President Reagan's alleged new flexibility on nuclear arms control with the Soviet Union is a sham. Or so at least the Kremlin claims. And without its cooperation, no progress at the talks is in sight.
Instead, chances are that the United States and the Soviet Union will continue on a collision course at least until the 1984 presidential elections. Moreover, there is a growing risk of a major confrontation between the two superpowers, possibly the worst confrontation since the 1948 Berlin blockade. As in 1962, the confrontation may start because of Soviet missiles being stationed on or serviced from Cuba. Unlike in 1962 however, Washington does not enjoy overwhelming strategic predominance.
Other trouble spots, from West Germany - where American Pershing II and cruise missiles are to be deployed - to Lebanon, considerably increase the danger of a direct US-Soviet clash. And mutual suspicions and hostile emotions run much higher today than when John Kennedy boldly challenged Nikita Khrushchev. Finally, the Kremlin and the White House are on shouting rather than speaking terms. Meaningful private communication channels are next to nonexistent. If a crisis suddenly develops, controlling it would be difficult indeed.
Amazingly, neither the Reagan administration nor even its critics in Congress gave much thought to this new threat to US security. But the threat is literally around the corner. What is going to be the Soviet response to the deployment of American missiles in Europe? The administration likes to believe that the Politburo, impressed with manifestations of US determination and NATO cohesion, will come to its senses and become more accommodating at the bargaining table in Geneva.
But that is probably a dream. Even Andropov and his colleagues state that they will respond with a counterdeployment. Are they bluffing? Not likely. First , their warnings are too loud and too specific to leave much room for retreat without losing face. And the last thing the Soviet leadership wants is to appear weak under Reagan's pressure. Second, the military enjoy an unprecedented power in Moscow these days. And they are certain to use it to proceed with a counterdeployment. According to reliable sources, the decisions have already been made as to what kind of Soviet systems are going to be deployed and where.
Soviet statesmen and marshals refuse to be too specific: The motherland's military secrets should not be given away. But it was disclosed that there will be more SS-20 missiles. Also new shorter-range missiles - presumably SS-22s - are going to be deployed in Eastern Europe. And steps will be taken to put the US in an ''analogous position,'' in other words to make the US also vulnerable to a nuclear strike with very little warning.
It is these steps that may provoke a new Cuban missile crisis. There seems to be no way the Soviets can implement their design without violating their 1962 agreement with President Kennedy not to use Cuba as a base for offensive nuclear weapons with America as target. Deploying additional SS-20 missiles in the Far East is not an option. The Chinese and the Japanese would be up in arms. And the Kremlin, faced with the Reagan challenge, is interested in improving relations with Peking. In addition, the limited range of SS-20s will not allow them to threaten much of the American territory beyond Alaska and the Northwest.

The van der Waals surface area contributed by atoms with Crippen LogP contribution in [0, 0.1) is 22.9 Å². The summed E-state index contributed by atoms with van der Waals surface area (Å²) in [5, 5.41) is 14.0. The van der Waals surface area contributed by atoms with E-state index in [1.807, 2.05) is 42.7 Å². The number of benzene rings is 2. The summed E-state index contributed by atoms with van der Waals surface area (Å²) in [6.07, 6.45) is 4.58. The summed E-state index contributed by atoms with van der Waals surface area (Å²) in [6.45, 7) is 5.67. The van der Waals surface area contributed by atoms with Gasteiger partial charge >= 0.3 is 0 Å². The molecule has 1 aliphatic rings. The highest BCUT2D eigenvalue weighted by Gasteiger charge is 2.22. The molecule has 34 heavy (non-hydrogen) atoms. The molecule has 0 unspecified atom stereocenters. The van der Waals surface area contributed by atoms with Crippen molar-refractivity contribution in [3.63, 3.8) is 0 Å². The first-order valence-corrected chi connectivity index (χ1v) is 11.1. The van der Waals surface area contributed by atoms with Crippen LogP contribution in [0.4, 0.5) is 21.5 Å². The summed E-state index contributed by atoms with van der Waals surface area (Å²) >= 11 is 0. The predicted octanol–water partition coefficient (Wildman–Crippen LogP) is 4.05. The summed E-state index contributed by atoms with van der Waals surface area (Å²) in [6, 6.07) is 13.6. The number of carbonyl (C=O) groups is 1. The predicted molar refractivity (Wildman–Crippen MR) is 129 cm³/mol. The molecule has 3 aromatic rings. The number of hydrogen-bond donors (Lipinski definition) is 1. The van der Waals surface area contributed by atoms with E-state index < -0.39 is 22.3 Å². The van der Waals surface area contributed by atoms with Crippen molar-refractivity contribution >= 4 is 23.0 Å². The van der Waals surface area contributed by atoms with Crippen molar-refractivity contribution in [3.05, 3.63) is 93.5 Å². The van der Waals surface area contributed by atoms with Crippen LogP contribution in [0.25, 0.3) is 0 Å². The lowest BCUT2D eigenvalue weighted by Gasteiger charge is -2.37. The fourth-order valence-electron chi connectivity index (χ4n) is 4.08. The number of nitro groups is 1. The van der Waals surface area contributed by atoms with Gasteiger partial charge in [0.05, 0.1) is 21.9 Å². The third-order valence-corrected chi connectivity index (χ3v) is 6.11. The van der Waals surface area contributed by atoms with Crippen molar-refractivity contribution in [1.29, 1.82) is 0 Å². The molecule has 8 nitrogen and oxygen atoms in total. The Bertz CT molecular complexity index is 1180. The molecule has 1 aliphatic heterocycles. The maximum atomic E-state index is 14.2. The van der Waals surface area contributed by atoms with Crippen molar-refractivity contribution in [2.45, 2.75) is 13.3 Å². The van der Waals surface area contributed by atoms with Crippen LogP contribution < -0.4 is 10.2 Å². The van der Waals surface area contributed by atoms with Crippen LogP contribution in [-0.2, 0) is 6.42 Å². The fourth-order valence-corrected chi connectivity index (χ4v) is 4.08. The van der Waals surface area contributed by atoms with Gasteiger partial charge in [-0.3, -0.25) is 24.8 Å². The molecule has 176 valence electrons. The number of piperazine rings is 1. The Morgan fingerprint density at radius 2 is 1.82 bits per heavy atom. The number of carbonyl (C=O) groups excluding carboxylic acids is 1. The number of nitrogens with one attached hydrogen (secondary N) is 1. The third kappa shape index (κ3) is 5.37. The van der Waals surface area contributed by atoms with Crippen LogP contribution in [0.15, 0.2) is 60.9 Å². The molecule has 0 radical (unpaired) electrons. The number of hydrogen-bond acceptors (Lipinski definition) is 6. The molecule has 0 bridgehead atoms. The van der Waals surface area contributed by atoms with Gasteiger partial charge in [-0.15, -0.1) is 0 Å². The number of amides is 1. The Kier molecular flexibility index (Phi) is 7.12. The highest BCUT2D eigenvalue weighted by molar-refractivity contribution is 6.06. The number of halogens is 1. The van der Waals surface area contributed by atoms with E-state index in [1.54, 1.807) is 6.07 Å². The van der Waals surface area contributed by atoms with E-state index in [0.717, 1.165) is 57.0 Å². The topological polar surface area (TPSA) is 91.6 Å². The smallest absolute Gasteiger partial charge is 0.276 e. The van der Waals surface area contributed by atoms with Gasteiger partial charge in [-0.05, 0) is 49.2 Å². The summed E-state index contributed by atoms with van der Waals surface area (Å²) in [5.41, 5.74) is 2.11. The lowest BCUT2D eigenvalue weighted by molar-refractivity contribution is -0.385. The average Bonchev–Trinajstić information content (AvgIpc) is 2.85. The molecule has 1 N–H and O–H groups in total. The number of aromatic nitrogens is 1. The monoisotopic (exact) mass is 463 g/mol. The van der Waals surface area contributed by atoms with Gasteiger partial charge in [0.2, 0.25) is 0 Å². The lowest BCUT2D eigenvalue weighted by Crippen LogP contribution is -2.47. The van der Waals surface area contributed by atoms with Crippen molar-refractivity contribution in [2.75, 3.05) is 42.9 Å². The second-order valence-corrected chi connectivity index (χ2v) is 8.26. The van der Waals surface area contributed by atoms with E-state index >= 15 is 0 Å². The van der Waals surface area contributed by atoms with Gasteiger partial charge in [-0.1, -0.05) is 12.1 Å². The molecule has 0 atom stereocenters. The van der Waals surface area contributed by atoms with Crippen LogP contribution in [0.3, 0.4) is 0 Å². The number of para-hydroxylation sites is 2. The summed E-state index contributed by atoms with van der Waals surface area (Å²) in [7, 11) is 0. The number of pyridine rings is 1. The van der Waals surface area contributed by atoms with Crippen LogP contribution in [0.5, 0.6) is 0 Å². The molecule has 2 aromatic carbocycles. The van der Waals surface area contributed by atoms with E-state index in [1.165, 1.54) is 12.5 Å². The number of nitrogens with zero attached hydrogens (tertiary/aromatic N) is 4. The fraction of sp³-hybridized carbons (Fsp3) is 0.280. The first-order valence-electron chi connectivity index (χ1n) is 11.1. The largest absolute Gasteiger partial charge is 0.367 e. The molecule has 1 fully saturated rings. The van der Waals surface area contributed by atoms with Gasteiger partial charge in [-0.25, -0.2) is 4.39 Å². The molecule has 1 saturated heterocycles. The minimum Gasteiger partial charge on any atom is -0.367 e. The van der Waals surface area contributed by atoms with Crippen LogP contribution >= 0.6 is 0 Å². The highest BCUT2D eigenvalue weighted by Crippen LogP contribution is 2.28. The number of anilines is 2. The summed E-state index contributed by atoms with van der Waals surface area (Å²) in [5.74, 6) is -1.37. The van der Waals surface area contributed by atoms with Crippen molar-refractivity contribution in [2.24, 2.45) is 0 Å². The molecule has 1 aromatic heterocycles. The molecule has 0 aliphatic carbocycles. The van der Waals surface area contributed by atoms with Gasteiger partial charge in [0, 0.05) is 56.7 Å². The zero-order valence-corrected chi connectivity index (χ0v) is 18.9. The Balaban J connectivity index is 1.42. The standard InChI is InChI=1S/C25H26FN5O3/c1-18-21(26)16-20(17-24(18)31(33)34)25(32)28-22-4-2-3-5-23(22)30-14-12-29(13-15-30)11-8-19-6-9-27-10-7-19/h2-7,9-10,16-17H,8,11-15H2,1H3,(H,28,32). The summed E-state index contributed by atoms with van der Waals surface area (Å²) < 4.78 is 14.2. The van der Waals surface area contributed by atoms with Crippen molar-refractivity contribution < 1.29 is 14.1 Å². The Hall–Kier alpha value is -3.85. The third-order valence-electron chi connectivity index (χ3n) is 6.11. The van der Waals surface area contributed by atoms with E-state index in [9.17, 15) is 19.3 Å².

On the other hand, deploying missiles on or around Cuba will make the whole Eastern shore vulnerable. Putting SS-20s on the island itself would probably be too daring for the conservative and cautious Soviet rulers. However, installing sea-launched cruise missiles on submarines is a likely alternative.
Moscow has a few aging Yankee-class subs available for this mission. But neither their numbers nor range would be sufficient to make a sizable presence close to US shores without using Cuba as a base. This would clearly violate the 1962 US-Soviet agreement. But Soviet spokesmen are already dropping hints that they are prepared to take their chances. From Moscow's standpoint, the 1962 agreements included Kennedy's secret pledge to remove American intermediate-range missiles from Europe. And now the Reagan administration is planning to deploy much more capable systems.
What is the US going to do when it is discovered that the Pershing and cruise missiles have exposed the whole Eastern shore to a new and unprecedented danger instead of making the Soviets more flexible in Geneva? Somber voices will probably argue that Soviet military submarines with cruise missiles will not immediately add much to an already existing Soviet arsenal. And there will be appeals for negotiation before the Kremlin deploys its new weapons in any considerable numbers.
But the predominant reaction will probably be one of extreme anger directed primarily against the Russians, but also to some extent against the Reagan administration for failing to anticipate the threat. The President, denied an opportunity to run as a champion of peace, will be strongly tempted to demonstrate his machismo.
But will he have the courage to show his strength? Probably not, say Andropov's advisers. And it is entirely constructive to impress upon Americans that ''The threat is being created for them as well.'' This was stated on Soviet TV the other night by Vitaliy Kobysh of the Communist Party Central Committee.
Maybe there is no other choice but to proceed with the scheduled US deployment.
And maybe it would take a massive show of American strength to discipline the Soviet empire. Reasonable and informed people can disagree about that. What educated observers should not do, however, is to celebrate Reagan's new arms control maneuvers at a time when the Soviets see only deception covering hostile intentions and are in fact busy preparing a response in kind.